One of the things our church does which I love is that we host Alcoholics Anonymous (AA) a few times a week. Because of the need and desire for privacy and confidentiality I go out of my way to make sure that those who come have that respected. There are times when we have meetings at church (sometimes in my office) on the same nights that AA meets. And there are times when a church meeting actually gets done on time or even early (weird, I know, right?) wherein I go to my office to get some work done and AA is still meeting. When I’m in my office, I can hear them talking.
I want to be clear: I do not try to listen in on the meetings. In fact, I try very very very hard to tune out what’s being said, even putting in headphones sometimes. Even though I do all I can to block out the words traveling through the walls into my office, I still feel the emotions that come from there.
These emotions flow like a river, constant with a whirling and swirling of different currents inside the same river. I do all I can not to hear the voices from my side of the wall, but I can feel the emotions and the tone of voice for each person speaking though I don’t hear the words. Each tone is different. Each tone has its own history, its own life lived, its own journey. Its own story.
Not just that though, it’s the whole rooms emotions that I feel coming through. When one person speaks, I can hear the tone of voice, feel the emotion of what they’re saying (again, I do all I can to block out the words). Sometimes it’s joyous and the whole room erupts in gladness and applause and warmness that overwhelms even me. Sometimes the tone and emotion is that of guilt, that of pain and hurt, of lives destroyed and the whole room becomes embracing, a different warmness, a comfortable warmness (like being in a blanket in front of a fire on a chilly winter’s night kinda warmness) and then I’ll hear a new voice with a tone of comfort and consolation, a tone of experience and reassurance. Then the whole room joins in with that. They all have been there. They all know the brokenness and pain.
Through the walls I can feel the acceptance, I can feel the acknowledgment of pain and hurt, I can feel the encouragement of the group, I can feel the warmth of love, of the I’ve-been-there-too-ness. What a group to belong to. And to think what others had to go through in order to begin the journey with this group.
Sitting in my office last night after a meeting ended early, I was trying to get work done, doing all I could to block out the words wafting through the walls. But I couldn’t block out the emotions. They were overwhelming. I didn’t know what was going on, but I did receive the tone and emotions that something bad had happened and in response the group gave that warmness to the person. No judgment. No condemnation. Pure warm acceptance.
I began to wonder why the church isn’t seen as a place like this. I began to wonder why the church over the years has been seen almost like the opposite–instead of being welcoming and accepting because we’re all broken by sin, we appear judgmental and condemning; instead of being a place of warmth to those in need of Christ’s divine embrace we place up barriers and prevent people from truly knowing Jesus; instead of being a place to run to, the church has become seen as a place to run from (and fast).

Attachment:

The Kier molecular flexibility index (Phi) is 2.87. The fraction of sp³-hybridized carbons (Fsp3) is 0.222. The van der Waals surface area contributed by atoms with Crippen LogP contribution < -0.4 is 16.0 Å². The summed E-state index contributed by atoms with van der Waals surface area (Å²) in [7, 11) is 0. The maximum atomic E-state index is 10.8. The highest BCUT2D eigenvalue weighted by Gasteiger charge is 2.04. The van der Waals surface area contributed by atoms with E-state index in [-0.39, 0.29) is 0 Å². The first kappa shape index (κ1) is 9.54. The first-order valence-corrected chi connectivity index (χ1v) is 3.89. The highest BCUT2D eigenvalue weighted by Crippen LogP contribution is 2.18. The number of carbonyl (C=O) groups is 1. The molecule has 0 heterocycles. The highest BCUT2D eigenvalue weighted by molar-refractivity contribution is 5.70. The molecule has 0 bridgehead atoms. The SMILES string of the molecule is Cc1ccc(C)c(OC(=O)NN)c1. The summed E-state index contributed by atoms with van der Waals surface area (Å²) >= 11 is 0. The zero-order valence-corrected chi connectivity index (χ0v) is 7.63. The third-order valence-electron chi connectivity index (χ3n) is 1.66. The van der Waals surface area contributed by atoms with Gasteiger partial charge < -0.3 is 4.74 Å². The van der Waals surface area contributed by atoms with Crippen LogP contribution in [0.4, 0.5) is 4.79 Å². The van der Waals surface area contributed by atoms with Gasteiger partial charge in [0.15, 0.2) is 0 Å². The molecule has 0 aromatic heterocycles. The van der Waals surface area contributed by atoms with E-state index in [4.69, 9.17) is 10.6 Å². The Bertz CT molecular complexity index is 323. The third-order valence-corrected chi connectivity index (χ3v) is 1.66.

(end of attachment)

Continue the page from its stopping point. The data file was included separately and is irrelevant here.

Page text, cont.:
What happened here?
The church hasn’t caught up. Or, in some cases, it’s struggling to catch up to the 1990’s.
Many Christian scholars on culture and missiologists (those who study the hows and whys of mission and evangelism) have stated that we are living in a post-Christendom world. The church was once the center of people’s lives, yet our lives have become fractured. The center no longer holds. And with the church not catching up (even more so circling the wagons and holding on to what once was) we no longer have our first love, our first passion, our original job of being the body of Christ.
The church exploded on the global scene in the 1st, 2nd, and 3rd centuries not because of good strategies or programs or buildings or worship services. No. It exploded because of living the welcoming embrace of Jesus. They brought people in as they were yet they didn’t expect them to stay there. They early church went out of their way to give of themselves regardless of who the person was. In fact, in the early 2nd century, a whole Roman city was won over to Christ because when a plague hit and people were chucking sick loved ones out the doors of their homes, Christians were bringing them into theirs at the cost of their own lives to tend to the sick. Not just that, but the very people who were persecuting, ostrisizing from community, chasing away were the same people that the early church ministered to by helping the sick. This act showed the love of Christ in ways that can’t be expressed.
Just one act. Just one thing done. Just one warm embrace changed the Roman world and the world forever.
Now, what if the church today was like this? What if church acted like AA instead of unintentionally pushing people away (or in some cases intentionally)? What would that look like today?